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Update: Filovirus Infections Among Persons with Occupational Exposure to Nonhuman Primates

Since November 1989, evidence of active filovirus infection has been detected in cynomolgus (Macaca fascicularis) monkeys imported from the Philippines to quarantine facilities in Virginia, Pennsylvania, and Texas (1-3). CDC has used an indirect immunofluorescent antibody assay (IFA) to examine approximately 2200 serum specimens from nonhuman primates (cynomolgus, rhesus, and African green monkeys) obtained from a variety of settings (including the quarantine facilities in which filovirus transmission has been documented). Approximately 10% of these specimens have been positive for antibody to at least one of four filovirus test antigens (Ebola-Zaire, Ebola-Sudan, Filovirus-Reston, and Marburg).

Filovirus-related illness has not been observed in any human who has been in contact with infected monkeys or their blood or tissues since November 1989. However, antibody to one or more filovirus antigens has been detected in six of the 178 persons tested as of April 23 (Table 1). Of the six persons, four--all animal handlers at one quarantine facility--had serologic evidence of recent infection (4). It is likely that one of the four was infected when he lacerated a finger while performing a necropsy on an infected animal (4); the mode of transmission for the other three is unknown. The other two persons were seropositive at low titer and had evidence of past infection; one of these persons, a worker at a facility that temporarily houses nonhuman primates before delivery to U.S. quarantine facilities, has had regular contact with quarantined monkeys for 3 years. The other person is employed as an animal handler at a second quarantine facility. Reported by: RK Miller, MD, Fairfax Health District; JY Baumgardner, MAS, CW Armstrong, MD, SR Jenkins, VMD, CD Woolard, MPH, GB Miller, Jr, MD, State Epidemiologist, Virginia State Dept of Health. LD Polk, MD, Bucks County Health Dept; DR Tavris, MD, State Epidemiologist, Pennsylvania State Dept of Health. KA Hendricks, MD, JP Taylor, MPH, DM Simpson, MD, State Epidemiologist, Texas Dept of Health. S Schultz, MD, City Epidemiologist, New York City Dept of Health; L Sturman, MD, JG Debbie, DVM, DL Morse, MD, State Epidemiologist, New York State Dept of Health. PE Rollin, MD, PB Jahrling, PhD, TG Ksiazek, DVM, CJ Peters, MD, US Army Medical Research Institute of Infectious Diseases, Frederick, Maryland. Office of the Director, National Institute for Occupational Safety and Health; Div of Quarantine, Center for Prevention Svcs; Scientific Resources Program, Div of Viral and Rickettsial Diseases, Center for Infectious Diseases, CDC.

Editorial Note

Editorial Note: Epidemiologic and laboratory studies suggest that there is a risk of transmission of filoviruses to humans that is associated with routine handling and management of quarantined nonhuman primates. Studies are in progress to quantify and better define the risk for infection among persons working with nonhuman primates in U.S. quarantine facilities and among their household and sexual contacts. In addition, studies are under way to better define the frequency and duration of importation of these agents into the United States.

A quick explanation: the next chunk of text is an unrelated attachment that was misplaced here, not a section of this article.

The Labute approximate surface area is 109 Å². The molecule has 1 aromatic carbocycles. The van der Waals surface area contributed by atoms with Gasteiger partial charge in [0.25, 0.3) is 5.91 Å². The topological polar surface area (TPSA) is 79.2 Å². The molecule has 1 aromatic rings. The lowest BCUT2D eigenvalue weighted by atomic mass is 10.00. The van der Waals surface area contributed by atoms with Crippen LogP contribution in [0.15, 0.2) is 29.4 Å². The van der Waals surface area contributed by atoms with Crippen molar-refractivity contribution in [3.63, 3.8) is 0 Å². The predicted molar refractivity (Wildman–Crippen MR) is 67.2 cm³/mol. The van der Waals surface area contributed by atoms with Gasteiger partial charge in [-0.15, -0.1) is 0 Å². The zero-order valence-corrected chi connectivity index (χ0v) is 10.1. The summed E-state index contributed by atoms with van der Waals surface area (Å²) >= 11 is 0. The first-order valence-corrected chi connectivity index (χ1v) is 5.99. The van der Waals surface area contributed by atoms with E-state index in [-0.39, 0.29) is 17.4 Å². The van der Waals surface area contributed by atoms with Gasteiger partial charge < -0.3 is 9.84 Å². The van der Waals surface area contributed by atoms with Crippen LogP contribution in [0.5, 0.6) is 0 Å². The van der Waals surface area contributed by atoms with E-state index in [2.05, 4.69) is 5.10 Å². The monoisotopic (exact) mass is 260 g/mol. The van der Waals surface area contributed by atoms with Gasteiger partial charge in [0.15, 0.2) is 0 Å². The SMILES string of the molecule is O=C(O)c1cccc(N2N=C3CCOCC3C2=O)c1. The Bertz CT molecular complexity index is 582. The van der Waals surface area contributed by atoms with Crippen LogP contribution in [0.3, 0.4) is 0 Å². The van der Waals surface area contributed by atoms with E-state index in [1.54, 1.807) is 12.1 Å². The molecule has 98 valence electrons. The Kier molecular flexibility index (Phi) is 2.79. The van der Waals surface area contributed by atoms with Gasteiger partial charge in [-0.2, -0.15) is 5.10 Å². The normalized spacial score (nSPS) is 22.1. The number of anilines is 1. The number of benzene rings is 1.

Serious health consequences, including hemorrhagic disease and death, have resulted from human filovirus infections in Europe (Marburg virus) (5), and in Africa (Ebola and Marburg viruses) (6-9). To minimize the health hazard from these agents and any potential hazard from the newly recognized filovirus strains, on April 17, 1990, CDC implemented a procedure (10), effective immediately, requiring the issuance of a special permit from the Director, CDC, before importation of individual shipments of cynomolgus, rhesus (M. mulatta), and African green (Cercopithecus aethiops) monkeys into the United States. Registered importers of nonhuman primates have been notified of the requirement to submit a detailed written plan that specifies steps that will be taken to prevent exposure of persons and animals to filoviruses during the entire importation and quarantine process for imported nonhuman primates. This plan, together with a request for a special permit, must be submitted to the CDC Director for consideration at least 30 days before the proposed importation of any of the three nonhuman primate species into the United States.


  1. CDC. Ebola virus infection in imported primates--Virginia,

1989. MMWR 1989;38:831-2, 837-8.

2. CDC. Update: Ebola-related filovirus infection in nonhuman primates and interim guidelines for handling nonhuman primates during transit and quarantine. MMWR 1990;39:22-4, 29-30.

3. Jahrling PB, Geisbert TW, Dalgard DW, et al. Preliminary report: isolation of Ebola virus from monkeys imported into the USA. Lancet 1990;335:502-5.(Continued on page 273)

4. CDC. Update: filovirus infection in animal handlers. MMWR 1990;39:221. 5. Martini GA, Siegert R, eds. Marburg virus disease. Berlin: Springer-Verlag, 1971.

6. World Health Organization. Ebola haemorrhagic fever in Sudan, 1976: report of a WHO/International Study Team. Bull WHO 1978;56:247-70.

7. World Health Organization. Ebola haemorrhagic fever in Zaire, 1976: report of an International Commission. Bull WHO 1978;56:271-93.

8. Baron RC, McCormick JB, Zubeir OA. Ebola virus disease in southern Sudan: hospital dissemination and intrafamilial spread. Bull WHO 1983;61:997-1003.

9. Gear JSS, Cassel GA, Gear AJ, et al. Outbreak of Marburg virus disease in Johannesburg. Br Med J 1975;4:489-93. 10. CDC. Requirement for a special permit to import cynomolgus, African green, or rhesus monkeys into the United States. Federal Register 1990;55:15210-1.

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